Friday, May 28, 2010

The Colour of Change

The other day I went out to the 798 Art District to check out an exhibition at the UCCA or Ullens Center for Contemporary Art. On Thursdays it's free and it's a good thing I went there when it was free admission because there wasn't much to see.

Each successive time I go to this area, my feelings for the place become more disappointed. Granted it was a weekday, but there were more empty shop and gallery spaces, and constant demolitions of old buildings. The beauty of the place in the beginning was the old munitions factory itself; but now people thought a gentrified neighbourhood would make it even cooler. Not.

Nevertheless, I made my way to the UCCA and at the entrance the gallery, which houses an excellent collection of Chinese art from the 1980s onwards, was in the midst of preparing for the next exhibition. As a result, only the current exhibition was on show, called Feelings are facts by Olafur Eliasson and Ma Yansong.

This is the first collaboration between the Danish-Icelandic artist and Chinese architect. From the brochure it seems that Eliasson likes to experiment with light, colour and natural phenomena like fog and waves to see how they interact with people and influence our perception of our environment.

This led to Feelings are facts, conceived by Eliasson and then executed by Ma.

Visitors enter a low-ceiling room which is filled with smoke made by fog machines. It's a strange experience, going into this kind of an environment that is smoky and can be uncomfortable. At the same time, there are very intense colours in different parts of the room that gradually change different colours. One side is deep fuchsia, another dark blue to purple, lime green to yellow.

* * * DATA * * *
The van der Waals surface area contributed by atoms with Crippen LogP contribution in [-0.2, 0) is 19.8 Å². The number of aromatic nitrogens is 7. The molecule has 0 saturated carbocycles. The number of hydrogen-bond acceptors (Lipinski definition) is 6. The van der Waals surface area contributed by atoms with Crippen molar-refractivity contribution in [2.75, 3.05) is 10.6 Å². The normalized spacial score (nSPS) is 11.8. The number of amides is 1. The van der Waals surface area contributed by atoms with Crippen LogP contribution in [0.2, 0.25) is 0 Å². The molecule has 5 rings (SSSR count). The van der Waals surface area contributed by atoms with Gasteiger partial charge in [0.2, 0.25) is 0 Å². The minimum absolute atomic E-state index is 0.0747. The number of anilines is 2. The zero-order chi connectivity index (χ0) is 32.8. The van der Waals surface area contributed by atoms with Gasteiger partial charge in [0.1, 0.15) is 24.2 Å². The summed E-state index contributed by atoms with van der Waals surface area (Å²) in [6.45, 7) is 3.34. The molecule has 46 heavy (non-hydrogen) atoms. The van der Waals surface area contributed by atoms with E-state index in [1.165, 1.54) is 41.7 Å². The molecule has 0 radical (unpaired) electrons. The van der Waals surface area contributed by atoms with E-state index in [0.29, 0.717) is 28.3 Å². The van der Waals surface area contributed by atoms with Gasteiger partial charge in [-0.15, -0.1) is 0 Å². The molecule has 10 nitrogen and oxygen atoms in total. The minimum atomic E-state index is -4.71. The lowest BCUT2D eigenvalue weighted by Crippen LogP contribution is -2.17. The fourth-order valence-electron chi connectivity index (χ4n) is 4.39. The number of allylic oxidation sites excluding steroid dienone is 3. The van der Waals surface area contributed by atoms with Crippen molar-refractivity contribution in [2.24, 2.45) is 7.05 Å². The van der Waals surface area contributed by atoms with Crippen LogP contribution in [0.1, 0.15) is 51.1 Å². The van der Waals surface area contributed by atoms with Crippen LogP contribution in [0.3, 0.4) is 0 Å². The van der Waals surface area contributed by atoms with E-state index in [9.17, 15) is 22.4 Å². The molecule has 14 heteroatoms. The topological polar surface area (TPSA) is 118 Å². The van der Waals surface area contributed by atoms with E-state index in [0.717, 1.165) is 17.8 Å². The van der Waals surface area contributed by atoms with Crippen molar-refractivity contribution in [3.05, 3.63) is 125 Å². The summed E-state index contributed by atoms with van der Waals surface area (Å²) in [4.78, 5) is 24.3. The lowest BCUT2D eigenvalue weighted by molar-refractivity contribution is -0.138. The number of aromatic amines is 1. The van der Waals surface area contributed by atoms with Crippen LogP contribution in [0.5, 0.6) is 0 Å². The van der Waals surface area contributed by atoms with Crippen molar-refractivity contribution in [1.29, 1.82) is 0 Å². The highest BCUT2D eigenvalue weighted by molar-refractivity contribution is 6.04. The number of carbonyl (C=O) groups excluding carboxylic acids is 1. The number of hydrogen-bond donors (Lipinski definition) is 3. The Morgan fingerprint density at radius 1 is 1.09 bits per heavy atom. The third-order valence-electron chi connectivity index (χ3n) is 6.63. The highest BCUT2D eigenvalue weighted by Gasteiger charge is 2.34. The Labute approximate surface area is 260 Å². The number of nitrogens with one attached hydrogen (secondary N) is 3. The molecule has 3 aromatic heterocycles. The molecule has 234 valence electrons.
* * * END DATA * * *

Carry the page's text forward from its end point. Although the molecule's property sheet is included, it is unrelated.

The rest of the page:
You can't see anything in front of you except colour. The effect is to try to bathe the visitors within colour and make them see things differently, or not?

While I understand the concept, it doesn't seem to have translated well in execution, as it's an almost unbearable experience walking in the smoke-filled space for more than five minutes.

And then, that was it. The entire exhibition. One room.

As it was drizzling outside, I didn't have much enthusiasm for wandering in the other galleries; one or two of my usual favourites were also busy getting ready for their next show so there wasn't anything else to see.

It's disappointing to see an area I was fond of three years ago lose its charm so quickly and become a pathetic version of itself.

That's the same with places like Houhai and Nanluoguxiang; once the local government gets involved, "development" makes these spots lose that element which made them so appealing in the first place.

It's a sad commentary on how the government and greedy landlords have no concept of how gentrification is a tourism buster.

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